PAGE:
• Racial/ethnic distribution included 41.2 percent Latinx, 21.2 percent non-Latinx Black, 21.7 percent non-Latinx White, 11.3 percent non-Latinx Asian/Pacific Islander, and 4.5 percent other backgrounds.
    • Parents reported 16.5 percent of children had received a diagnosis of asthma by a health professional at some point in their life.
    • More than half of these children were Latinx (57.4 percent).
    • A majority came from low-income households at < 200 percent of the federal poverty level (73.6 percent).
    • 39.5 percent of children had experienced an asthma exacerbation in the previous 12 months; most of these children were Latinx (50.8 percent) or non-Latinx Black (30.5 percent).

    The analysis showed that three clusters produced patterns in housing and neighborhood-level characteristics. The top three features were: percent of renters within a zip code, percent of buildings built before 1940 in the zip code, and percent of dense buildings (20 or more units) in the zip code.

    Dr. Lovinsky-Desir and her colleagues determined that housing and built environment characteristics, such as density and age of buildings, were the primary features differentiating the socio-environmental patterns seen in New York City, noting that:

    • The “high-density renters” cluster, characterized by children living in zip codes with a high proportion of renters and dense buildings, had the highest rate of asthma exacerbation among children with a lifetime diagnosis of asthma, as well as the most roach and mice sightings.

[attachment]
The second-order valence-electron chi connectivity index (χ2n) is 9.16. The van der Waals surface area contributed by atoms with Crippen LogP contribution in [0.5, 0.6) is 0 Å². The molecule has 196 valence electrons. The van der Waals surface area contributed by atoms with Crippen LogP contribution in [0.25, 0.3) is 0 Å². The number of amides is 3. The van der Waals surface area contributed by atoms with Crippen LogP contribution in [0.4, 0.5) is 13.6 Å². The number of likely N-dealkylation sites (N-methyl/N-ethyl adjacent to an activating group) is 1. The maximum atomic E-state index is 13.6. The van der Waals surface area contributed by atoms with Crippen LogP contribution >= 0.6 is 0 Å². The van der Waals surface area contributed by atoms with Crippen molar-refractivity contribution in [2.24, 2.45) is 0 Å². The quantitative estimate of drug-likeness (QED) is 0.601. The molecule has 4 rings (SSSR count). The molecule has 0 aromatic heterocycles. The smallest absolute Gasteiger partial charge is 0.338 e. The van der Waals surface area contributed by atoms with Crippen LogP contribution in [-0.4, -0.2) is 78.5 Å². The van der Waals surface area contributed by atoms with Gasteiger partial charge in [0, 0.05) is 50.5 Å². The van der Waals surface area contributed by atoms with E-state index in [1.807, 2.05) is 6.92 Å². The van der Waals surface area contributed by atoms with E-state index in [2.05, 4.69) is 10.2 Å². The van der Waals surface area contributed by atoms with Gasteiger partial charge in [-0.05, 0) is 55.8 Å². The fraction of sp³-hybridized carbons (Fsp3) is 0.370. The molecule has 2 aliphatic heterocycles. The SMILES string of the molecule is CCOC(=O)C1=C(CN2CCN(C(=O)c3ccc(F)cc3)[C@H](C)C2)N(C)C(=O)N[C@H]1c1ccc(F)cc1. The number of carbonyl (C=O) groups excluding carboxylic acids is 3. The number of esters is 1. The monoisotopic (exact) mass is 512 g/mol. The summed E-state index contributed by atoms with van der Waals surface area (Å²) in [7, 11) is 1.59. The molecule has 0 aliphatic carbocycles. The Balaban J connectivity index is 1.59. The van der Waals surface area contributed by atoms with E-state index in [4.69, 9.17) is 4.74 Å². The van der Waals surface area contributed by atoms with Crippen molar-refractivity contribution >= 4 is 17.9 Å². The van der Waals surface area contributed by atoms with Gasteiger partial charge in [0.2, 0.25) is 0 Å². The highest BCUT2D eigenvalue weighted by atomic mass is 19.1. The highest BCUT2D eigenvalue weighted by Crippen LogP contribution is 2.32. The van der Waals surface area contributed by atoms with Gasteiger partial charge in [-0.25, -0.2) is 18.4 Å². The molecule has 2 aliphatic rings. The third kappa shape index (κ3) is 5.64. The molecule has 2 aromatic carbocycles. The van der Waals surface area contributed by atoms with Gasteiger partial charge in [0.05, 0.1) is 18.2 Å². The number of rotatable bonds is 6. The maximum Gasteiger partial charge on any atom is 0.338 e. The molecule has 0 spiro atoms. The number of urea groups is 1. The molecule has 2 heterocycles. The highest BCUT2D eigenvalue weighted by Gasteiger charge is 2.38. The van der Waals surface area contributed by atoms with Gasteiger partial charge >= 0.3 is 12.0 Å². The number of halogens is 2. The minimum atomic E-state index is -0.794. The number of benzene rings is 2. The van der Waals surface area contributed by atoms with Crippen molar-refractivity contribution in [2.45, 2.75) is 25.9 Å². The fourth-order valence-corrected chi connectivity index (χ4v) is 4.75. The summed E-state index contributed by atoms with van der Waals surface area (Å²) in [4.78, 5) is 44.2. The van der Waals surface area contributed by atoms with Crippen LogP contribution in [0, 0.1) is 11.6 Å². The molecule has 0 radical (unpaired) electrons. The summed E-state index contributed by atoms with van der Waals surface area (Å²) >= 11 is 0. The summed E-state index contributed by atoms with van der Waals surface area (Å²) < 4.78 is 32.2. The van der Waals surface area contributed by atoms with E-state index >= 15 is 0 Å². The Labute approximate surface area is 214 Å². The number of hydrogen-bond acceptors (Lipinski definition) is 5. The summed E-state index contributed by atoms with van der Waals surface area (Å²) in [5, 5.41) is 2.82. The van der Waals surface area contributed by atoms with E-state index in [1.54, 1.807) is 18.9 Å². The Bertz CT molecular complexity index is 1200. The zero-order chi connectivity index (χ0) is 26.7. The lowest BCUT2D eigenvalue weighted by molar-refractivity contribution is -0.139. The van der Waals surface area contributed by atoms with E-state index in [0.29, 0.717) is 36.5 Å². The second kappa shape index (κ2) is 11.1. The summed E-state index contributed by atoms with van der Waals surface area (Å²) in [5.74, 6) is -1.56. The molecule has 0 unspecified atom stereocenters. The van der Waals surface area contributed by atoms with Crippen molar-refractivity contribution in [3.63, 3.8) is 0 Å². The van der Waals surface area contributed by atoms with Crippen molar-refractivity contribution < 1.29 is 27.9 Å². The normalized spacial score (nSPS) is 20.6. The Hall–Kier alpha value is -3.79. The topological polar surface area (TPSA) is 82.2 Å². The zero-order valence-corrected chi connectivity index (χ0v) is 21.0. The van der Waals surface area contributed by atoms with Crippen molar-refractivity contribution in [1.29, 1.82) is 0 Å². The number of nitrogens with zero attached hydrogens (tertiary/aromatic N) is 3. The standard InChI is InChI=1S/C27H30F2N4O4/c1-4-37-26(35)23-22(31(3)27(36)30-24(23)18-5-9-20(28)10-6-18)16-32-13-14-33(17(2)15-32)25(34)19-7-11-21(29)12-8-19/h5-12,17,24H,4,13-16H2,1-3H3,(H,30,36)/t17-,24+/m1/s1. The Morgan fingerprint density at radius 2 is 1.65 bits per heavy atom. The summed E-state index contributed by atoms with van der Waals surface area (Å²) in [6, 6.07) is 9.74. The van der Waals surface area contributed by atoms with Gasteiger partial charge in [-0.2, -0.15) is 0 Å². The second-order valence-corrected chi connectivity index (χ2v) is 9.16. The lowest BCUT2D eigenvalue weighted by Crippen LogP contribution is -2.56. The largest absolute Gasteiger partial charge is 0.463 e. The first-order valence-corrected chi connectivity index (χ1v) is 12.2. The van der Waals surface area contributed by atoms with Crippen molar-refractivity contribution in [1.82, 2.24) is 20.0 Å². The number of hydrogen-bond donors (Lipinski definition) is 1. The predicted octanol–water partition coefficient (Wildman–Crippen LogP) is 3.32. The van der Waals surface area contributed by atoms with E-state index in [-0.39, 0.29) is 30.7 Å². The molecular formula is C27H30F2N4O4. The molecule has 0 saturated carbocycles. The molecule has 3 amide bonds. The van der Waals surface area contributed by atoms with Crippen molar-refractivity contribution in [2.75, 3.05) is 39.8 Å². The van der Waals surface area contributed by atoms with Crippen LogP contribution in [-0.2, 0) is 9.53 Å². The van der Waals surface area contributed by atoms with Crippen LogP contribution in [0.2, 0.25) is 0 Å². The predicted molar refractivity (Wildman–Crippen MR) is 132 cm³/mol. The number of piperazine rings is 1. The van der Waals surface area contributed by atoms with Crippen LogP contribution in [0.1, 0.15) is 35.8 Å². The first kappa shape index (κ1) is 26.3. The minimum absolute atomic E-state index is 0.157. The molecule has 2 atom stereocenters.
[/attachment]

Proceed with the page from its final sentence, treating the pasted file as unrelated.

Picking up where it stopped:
• The “newer, less dense buildings” cluster with the lowest proportion of renters, dense buildings, and older buildings, demonstrated the lowest rate of asthma exacerbation and the least roach and mice sightings.
    • The “older, less dense buildings” cluster also had high proportions of renters but fewer dense buildings and more old buildings. The rates of asthma exacerbation and proportion of roach and mice sightings were similar in the older, less dense buildings cluster and the high-density renters cluster and differed from the newer, less dense buildings cluster. These findings indicate that neighborhoods with older housing of varying density may have greater indoor environmental triggers, such as rodents, and therefore confer a greater risk of asthma exacerbations among children living in those circumstances.

    The findings of this study highlight the importance of neighborhood-level environmental influences that likely contribute to the individual-level residential factors that cause acute asthma exacerbations. This information can assist public health practitioners in targeting interventions at a community level to reduce asthma exacerbation among children living in New York City.

      Read More

      Multi-Level Socio-environmental Contributors to Childhood Asthma in New York City: a Cluster Analysis. Khan S, Bajwa S, Brahmbhatt D, Lovinsky-Desir S, Sheffield PE, Stingone JA, Li S. Journal of Urban Health. 2021 Dec;98(6):700-710.

      For more information

      Dr. Stephanie Lovinsky-Desir
      Dr. Stephanie Lovinsky-Desir
      [email protected]